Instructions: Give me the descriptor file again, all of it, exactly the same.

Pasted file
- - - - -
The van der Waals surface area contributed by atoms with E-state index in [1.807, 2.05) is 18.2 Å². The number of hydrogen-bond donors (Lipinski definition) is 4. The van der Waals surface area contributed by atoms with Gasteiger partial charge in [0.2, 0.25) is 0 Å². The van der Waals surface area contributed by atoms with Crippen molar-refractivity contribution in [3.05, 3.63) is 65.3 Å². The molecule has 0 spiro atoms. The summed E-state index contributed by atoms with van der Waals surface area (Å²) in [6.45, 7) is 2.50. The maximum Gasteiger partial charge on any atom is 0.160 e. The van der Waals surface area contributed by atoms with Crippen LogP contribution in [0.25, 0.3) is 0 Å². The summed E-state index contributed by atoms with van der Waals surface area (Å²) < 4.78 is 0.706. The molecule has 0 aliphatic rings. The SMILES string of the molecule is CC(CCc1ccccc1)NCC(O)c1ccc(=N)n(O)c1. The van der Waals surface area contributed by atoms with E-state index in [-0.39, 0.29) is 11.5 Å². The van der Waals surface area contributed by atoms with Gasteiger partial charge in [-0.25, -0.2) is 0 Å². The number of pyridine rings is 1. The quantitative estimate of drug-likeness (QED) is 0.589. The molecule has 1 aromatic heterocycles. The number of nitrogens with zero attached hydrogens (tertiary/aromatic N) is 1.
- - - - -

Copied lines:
The van der Waals surface area contributed by atoms with E-state index in [1.807, 2.05) is 18.2 Å². The number of hydrogen-bond donors (Lipinski definition) is 4. The van der Waals surface area contributed by atoms with Gasteiger partial charge in [0.2, 0.25) is 0 Å². The van der Waals surface area contributed by atoms with Crippen molar-refractivity contribution in [3.05, 3.63) is 65.3 Å². The molecule has 0 spiro atoms. The summed E-state index contributed by atoms with van der Waals surface area (Å²) in [6.45, 7) is 2.50. The maximum Gasteiger partial charge on any atom is 0.160 e. The van der Waals surface area contributed by atoms with Crippen LogP contribution in [0.25, 0.3) is 0 Å². The summed E-state index contributed by atoms with van der Waals surface area (Å²) < 4.78 is 0.706. The molecule has 0 aliphatic rings. The SMILES string of the molecule is CC(CCc1ccccc1)NCC(O)c1ccc(=N)n(O)c1. The van der Waals surface area contributed by atoms with E-state index in [-0.39, 0.29) is 11.5 Å². The van der Waals surface area contributed by atoms with Gasteiger partial charge in [-0.25, -0.2) is 0 Å². The number of pyridine rings is 1. The quantitative estimate of drug-likeness (QED) is 0.589. The molecule has 1 aromatic heterocycles. The number of nitrogens with zero attached hydrogens (tertiary/aromatic N) is 1.